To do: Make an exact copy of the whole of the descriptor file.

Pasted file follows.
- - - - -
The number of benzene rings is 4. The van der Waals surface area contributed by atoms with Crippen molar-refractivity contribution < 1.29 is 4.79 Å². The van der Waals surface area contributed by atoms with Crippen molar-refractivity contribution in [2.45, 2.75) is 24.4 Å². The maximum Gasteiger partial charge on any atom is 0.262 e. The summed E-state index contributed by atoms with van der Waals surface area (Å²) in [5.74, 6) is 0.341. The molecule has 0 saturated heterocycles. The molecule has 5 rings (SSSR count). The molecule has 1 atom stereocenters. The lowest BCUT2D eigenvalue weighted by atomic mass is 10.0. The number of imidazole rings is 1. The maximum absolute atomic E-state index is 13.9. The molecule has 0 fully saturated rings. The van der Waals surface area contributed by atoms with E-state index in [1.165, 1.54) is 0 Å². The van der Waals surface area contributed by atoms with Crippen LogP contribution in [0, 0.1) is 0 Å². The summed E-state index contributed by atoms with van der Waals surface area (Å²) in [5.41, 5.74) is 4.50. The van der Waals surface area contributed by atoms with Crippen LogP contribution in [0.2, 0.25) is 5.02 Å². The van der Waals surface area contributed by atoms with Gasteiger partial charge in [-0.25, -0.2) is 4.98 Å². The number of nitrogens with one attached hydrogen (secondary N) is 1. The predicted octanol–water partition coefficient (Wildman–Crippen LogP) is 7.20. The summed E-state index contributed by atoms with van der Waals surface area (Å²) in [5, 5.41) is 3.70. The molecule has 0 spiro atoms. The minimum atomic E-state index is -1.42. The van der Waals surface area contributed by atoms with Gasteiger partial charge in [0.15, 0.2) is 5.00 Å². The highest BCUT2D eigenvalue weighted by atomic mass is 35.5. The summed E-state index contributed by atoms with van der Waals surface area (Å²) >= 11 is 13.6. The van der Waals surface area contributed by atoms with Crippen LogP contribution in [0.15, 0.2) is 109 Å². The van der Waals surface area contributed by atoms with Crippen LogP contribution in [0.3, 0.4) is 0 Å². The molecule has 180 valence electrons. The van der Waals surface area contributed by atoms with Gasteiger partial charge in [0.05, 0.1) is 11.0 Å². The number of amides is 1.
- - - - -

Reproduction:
The number of benzene rings is 4. The van der Waals surface area contributed by atoms with Crippen molar-refractivity contribution < 1.29 is 4.79 Å². The van der Waals surface area contributed by atoms with Crippen molar-refractivity contribution in [2.45, 2.75) is 24.4 Å². The maximum Gasteiger partial charge on any atom is 0.262 e. The summed E-state index contributed by atoms with van der Waals surface area (Å²) in [5.74, 6) is 0.341. The molecule has 0 saturated heterocycles. The molecule has 5 rings (SSSR count). The molecule has 1 atom stereocenters. The lowest BCUT2D eigenvalue weighted by atomic mass is 10.0. The number of imidazole rings is 1. The maximum absolute atomic E-state index is 13.9. The molecule has 0 fully saturated rings. The van der Waals surface area contributed by atoms with E-state index in [1.165, 1.54) is 0 Å². The van der Waals surface area contributed by atoms with Crippen LogP contribution in [0, 0.1) is 0 Å². The summed E-state index contributed by atoms with van der Waals surface area (Å²) in [5.41, 5.74) is 4.50. The van der Waals surface area contributed by atoms with Crippen LogP contribution in [0.2, 0.25) is 5.02 Å². The van der Waals surface area contributed by atoms with Gasteiger partial charge in [-0.25, -0.2) is 4.98 Å². The number of nitrogens with one attached hydrogen (secondary N) is 1. The predicted octanol–water partition coefficient (Wildman–Crippen LogP) is 7.20. The summed E-state index contributed by atoms with van der Waals surface area (Å²) in [5, 5.41) is 3.70. The molecule has 0 spiro atoms. The minimum atomic E-state index is -1.42. The van der Waals surface area contributed by atoms with Gasteiger partial charge in [0.15, 0.2) is 5.00 Å². The highest BCUT2D eigenvalue weighted by atomic mass is 35.5. The summed E-state index contributed by atoms with van der Waals surface area (Å²) >= 11 is 13.6. The van der Waals surface area contributed by atoms with Crippen LogP contribution in [0.15, 0.2) is 109 Å². The van der Waals surface area contributed by atoms with Crippen LogP contribution in [0.3, 0.4) is 0 Å². The molecule has 180 valence electrons. The van der Waals surface area contributed by atoms with Gasteiger partial charge in [0.05, 0.1) is 11.0 Å². The number of amides is 1.